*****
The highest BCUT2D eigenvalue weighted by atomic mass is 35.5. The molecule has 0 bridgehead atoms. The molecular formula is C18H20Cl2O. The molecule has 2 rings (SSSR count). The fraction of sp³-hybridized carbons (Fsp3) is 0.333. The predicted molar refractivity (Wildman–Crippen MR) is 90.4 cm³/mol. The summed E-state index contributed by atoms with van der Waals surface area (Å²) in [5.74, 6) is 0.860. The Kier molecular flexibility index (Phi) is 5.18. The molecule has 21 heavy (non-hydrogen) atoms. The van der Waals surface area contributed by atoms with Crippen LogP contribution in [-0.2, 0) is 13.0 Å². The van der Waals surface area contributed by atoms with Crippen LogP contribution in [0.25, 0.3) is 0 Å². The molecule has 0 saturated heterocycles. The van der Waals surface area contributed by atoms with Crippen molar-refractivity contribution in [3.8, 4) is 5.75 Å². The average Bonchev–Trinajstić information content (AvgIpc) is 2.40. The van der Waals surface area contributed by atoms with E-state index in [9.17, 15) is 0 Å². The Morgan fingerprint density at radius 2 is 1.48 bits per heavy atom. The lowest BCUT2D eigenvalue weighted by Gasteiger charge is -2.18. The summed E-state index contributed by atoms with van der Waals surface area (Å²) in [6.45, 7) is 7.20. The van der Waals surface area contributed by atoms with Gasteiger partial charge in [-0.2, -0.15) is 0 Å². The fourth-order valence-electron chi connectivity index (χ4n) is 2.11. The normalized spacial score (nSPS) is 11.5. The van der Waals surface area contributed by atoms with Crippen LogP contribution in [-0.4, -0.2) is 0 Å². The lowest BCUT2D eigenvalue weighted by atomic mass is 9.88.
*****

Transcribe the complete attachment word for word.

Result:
The highest BCUT2D eigenvalue weighted by atomic mass is 35.5. The molecule has 0 bridgehead atoms. The molecular formula is C18H20Cl2O. The molecule has 2 rings (SSSR count). The fraction of sp³-hybridized carbons (Fsp3) is 0.333. The predicted molar refractivity (Wildman–Crippen MR) is 90.4 cm³/mol. The summed E-state index contributed by atoms with van der Waals surface area (Å²) in [5.74, 6) is 0.860. The Kier molecular flexibility index (Phi) is 5.18. The molecule has 21 heavy (non-hydrogen) atoms. The van der Waals surface area contributed by atoms with Crippen LogP contribution in [-0.2, 0) is 13.0 Å². The van der Waals surface area contributed by atoms with Crippen LogP contribution in [0.25, 0.3) is 0 Å². The molecule has 0 saturated heterocycles. The van der Waals surface area contributed by atoms with Crippen molar-refractivity contribution in [3.8, 4) is 5.75 Å². The average Bonchev–Trinajstić information content (AvgIpc) is 2.40. The van der Waals surface area contributed by atoms with E-state index in [9.17, 15) is 0 Å². The Morgan fingerprint density at radius 2 is 1.48 bits per heavy atom. The lowest BCUT2D eigenvalue weighted by Gasteiger charge is -2.18. The summed E-state index contributed by atoms with van der Waals surface area (Å²) in [6.45, 7) is 7.20. The van der Waals surface area contributed by atoms with Gasteiger partial charge in [-0.2, -0.15) is 0 Å². The fourth-order valence-electron chi connectivity index (χ4n) is 2.11. The normalized spacial score (nSPS) is 11.5. The van der Waals surface area contributed by atoms with Crippen LogP contribution in [-0.4, -0.2) is 0 Å². The lowest BCUT2D eigenvalue weighted by atomic mass is 9.88.